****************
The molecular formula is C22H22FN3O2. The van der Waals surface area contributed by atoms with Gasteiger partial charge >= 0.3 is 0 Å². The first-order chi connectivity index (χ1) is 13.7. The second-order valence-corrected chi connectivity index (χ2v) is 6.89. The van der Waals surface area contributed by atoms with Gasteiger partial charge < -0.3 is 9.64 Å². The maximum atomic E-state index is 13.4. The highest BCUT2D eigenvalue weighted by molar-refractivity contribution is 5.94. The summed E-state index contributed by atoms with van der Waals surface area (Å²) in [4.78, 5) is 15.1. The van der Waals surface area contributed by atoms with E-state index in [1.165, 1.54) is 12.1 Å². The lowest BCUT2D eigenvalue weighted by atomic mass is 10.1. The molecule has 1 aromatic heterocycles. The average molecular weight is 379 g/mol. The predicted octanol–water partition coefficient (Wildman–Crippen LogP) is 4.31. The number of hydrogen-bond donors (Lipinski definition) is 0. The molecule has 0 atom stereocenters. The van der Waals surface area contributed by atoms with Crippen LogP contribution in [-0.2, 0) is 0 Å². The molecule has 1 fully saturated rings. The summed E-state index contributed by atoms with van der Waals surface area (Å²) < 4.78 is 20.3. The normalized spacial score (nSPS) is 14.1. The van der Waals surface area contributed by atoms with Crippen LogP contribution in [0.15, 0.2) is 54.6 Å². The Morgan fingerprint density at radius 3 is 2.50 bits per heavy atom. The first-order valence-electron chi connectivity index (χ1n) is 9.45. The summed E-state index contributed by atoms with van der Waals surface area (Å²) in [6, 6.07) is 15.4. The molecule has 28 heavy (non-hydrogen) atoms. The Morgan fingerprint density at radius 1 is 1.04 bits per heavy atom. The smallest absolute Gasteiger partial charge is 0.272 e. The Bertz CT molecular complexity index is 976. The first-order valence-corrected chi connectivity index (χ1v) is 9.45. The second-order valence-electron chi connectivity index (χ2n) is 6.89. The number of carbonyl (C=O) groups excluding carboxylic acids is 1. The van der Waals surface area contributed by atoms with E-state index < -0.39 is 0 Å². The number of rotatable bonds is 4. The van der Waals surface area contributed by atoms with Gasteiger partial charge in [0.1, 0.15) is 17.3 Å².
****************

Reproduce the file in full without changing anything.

The molecular formula is C22H22FN3O2. The van der Waals surface area contributed by atoms with Gasteiger partial charge >= 0.3 is 0 Å². The first-order chi connectivity index (χ1) is 13.7. The second-order valence-corrected chi connectivity index (χ2v) is 6.89. The van der Waals surface area contributed by atoms with Gasteiger partial charge < -0.3 is 9.64 Å². The maximum atomic E-state index is 13.4. The highest BCUT2D eigenvalue weighted by molar-refractivity contribution is 5.94. The summed E-state index contributed by atoms with van der Waals surface area (Å²) in [4.78, 5) is 15.1. The van der Waals surface area contributed by atoms with E-state index in [1.165, 1.54) is 12.1 Å². The lowest BCUT2D eigenvalue weighted by atomic mass is 10.1. The molecule has 1 aromatic heterocycles. The average molecular weight is 379 g/mol. The predicted octanol–water partition coefficient (Wildman–Crippen LogP) is 4.31. The number of hydrogen-bond donors (Lipinski definition) is 0. The molecule has 0 atom stereocenters. The van der Waals surface area contributed by atoms with Crippen LogP contribution in [-0.2, 0) is 0 Å². The molecule has 1 fully saturated rings. The summed E-state index contributed by atoms with van der Waals surface area (Å²) < 4.78 is 20.3. The normalized spacial score (nSPS) is 14.1. The van der Waals surface area contributed by atoms with Crippen LogP contribution in [0.15, 0.2) is 54.6 Å². The Morgan fingerprint density at radius 3 is 2.50 bits per heavy atom. The first-order valence-electron chi connectivity index (χ1n) is 9.45. The summed E-state index contributed by atoms with van der Waals surface area (Å²) in [6, 6.07) is 15.4. The molecule has 28 heavy (non-hydrogen) atoms. The Morgan fingerprint density at radius 1 is 1.04 bits per heavy atom. The smallest absolute Gasteiger partial charge is 0.272 e. The Bertz CT molecular complexity index is 976. The first-order valence-corrected chi connectivity index (χ1v) is 9.45. The second-order valence-electron chi connectivity index (χ2n) is 6.89. The number of carbonyl (C=O) groups excluding carboxylic acids is 1. The van der Waals surface area contributed by atoms with E-state index < -0.39 is 0 Å². The number of rotatable bonds is 4. The van der Waals surface area contributed by atoms with Gasteiger partial charge in [0.1, 0.15) is 17.3 Å².